Overall, these two systems are very different but I don’t find any better or worse, it is just a question of preference. However, I also think that having the possibility to try them both was amazing because it helped me become more conscious about my study habits and preferences, and I definitely became more flexible!
Having finished my final year at Manchester, and now getting ready for my graduation next month, it is unbelievable that it is over a year since I returned from my year abroad at Arizona State University. Reflecting back on this time it is impossible to ignore the ways that studying abroad has had a positive impact on my final year, as well as looking into the future, the next steps after graduating.
One of the classes I have taken during the second semester at ASU is Geography of World Crises. This is taught by Dr. Larson and involves the class as a group discussing different issues that the world face today. These can range from gender inequality to the rise of extremism and the damage we are doing to the environment. Aside from these discussions, we also had to take part in two days of service, where we volunteered either on campus or in the local community to help sustainability projects and those who are less fortunate than ourselves. The two projects I took part in was orange picking for the campus diners and the United Food Bank who provide food for families that cannot afford their own.
The orange picking was done on campus. The Tempe campus at ASU grows their own oranges that they then use in their diners to provide students with fresh, healthy orange juice which is made using the best organic ingredients. The picking was actually very simple to do, the main tool was a basket with an extendable handle. As you extended the handle to reach the oranges which were high up in the trees, you used the basket to knock the oranges off the branches which you then caught with the basket and brought them down to place in the bucket we were each given. In total myself and my partner picked oranges from four different orange trees, and we even had a family come up to us to ask us if they could take some oranges themselves, which we of course let them do.
The second day of service was larger. The day itself was called ‘Devils in Disguise’ and was a university wide event. This involved multiple projects in the community, the organization I got involved with was the United Food Bank. The day involved meeting on Campus at 7am before getting the shuttle to the Food Bank which was in nearby Mesa. Once we were there we were split into teams to work on different parts of the production line with the aim of getting the donated food from the donation bins into sorted boxes ready to be sent to the people who need them. I was involved in the initial sorting of the food, which meant that I had to check that any items that were out of date, damaged or that didn’t contain their own nutritional labels were thrown away. Once this was done I then had to sort the food into different groups such as meat, fish or soup and then place these boxes onto the conveyor belt for further sorting. In total we managed to sort 10, 000 lbs. of food in the four hours that we were in the warehouse for which was a new record. This made me feel proud of our achievements as a group, and it was good knowing that I had helped to give back to the community that has been so welcoming to me for the year that have been here for.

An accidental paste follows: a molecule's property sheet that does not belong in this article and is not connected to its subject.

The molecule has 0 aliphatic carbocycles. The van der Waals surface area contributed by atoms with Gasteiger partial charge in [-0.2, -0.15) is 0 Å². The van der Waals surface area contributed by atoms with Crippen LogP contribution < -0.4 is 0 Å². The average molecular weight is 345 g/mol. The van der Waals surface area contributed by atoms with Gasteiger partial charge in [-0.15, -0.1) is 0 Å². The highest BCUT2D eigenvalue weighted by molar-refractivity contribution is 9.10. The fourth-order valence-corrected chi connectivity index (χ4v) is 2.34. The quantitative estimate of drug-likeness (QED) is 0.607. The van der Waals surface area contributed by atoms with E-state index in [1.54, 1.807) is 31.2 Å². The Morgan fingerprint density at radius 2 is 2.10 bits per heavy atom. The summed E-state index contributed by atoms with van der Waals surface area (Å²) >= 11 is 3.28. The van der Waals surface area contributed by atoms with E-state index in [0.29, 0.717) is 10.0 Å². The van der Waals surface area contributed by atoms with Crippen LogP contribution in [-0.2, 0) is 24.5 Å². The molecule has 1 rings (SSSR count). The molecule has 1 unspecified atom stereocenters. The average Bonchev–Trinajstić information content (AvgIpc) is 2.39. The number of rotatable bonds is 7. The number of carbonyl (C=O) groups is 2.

After I had got back from Texas, which was a trip to celebrate the end of my exams, I arrived back just in time to celebrate Christmas here in Phoenix. This was a good chance to spend time with the new friends I have made in my first semester both from the US and abroad. All in all I cannot believe how fast the last few months have gone, and it is weird to think that I am already past hallway through my year abroad. This is a good chance to reflect on my first semester, as there are a lot of key differences between ASU and the University of Manchester. I think the largest is how much more intense the learning style is here compared to at Manchester, this is most apparent in the form of exams which I must take every couple of weeks here whereas at Manchester they are only at the end of the semester usually, which is the case with Geography anyway. Another big difference is that the lectures are usually split over two a week rather than one, and there is greater interaction in the lectures, with participation actively encouraged and even given extra credit in some classes. These are some of the differences I wasn’t aware of when I first came here, although I knew that the weather here was going to be a lot better than in Manchester, it was so warm I got to spend Christmas Day round the pool!
After Christmas I was lucky that my parents flew in to visit me from the UK on New Year’s Day. Las Vegas was one of the places they had always wanted to go and so we arranged to meet there, as it is only a quick 45 minute flight from me. After spending a few days with them there, we organized a road trip to get back to Phoenix as my classes started the following week. This road trip started at Las Vegas, and then we crossed into Arizona at the Hoover Dam and took a tour of the dam and power-plant. We then went to the Grand Canyon West Rim, and did the sky-walk there, and then went to the South rim which I think it the best place to go to see the Grand Canyon. We then went up north to Horseshoe Bend and the Lower Antelope Canyon near Page, before crossing into Utah to go to Monument Valley, which is where a lot of the old western films where shot. On the way back down to Phoenix we then went stayed in Winslow and went to the meteor crater there, which is the oldest proven meteor crater on earth. My parents then stayed an extra week in Scottsdale in the sun before leaving back for the UK, while for me classes started for my second and final semester here at ASU.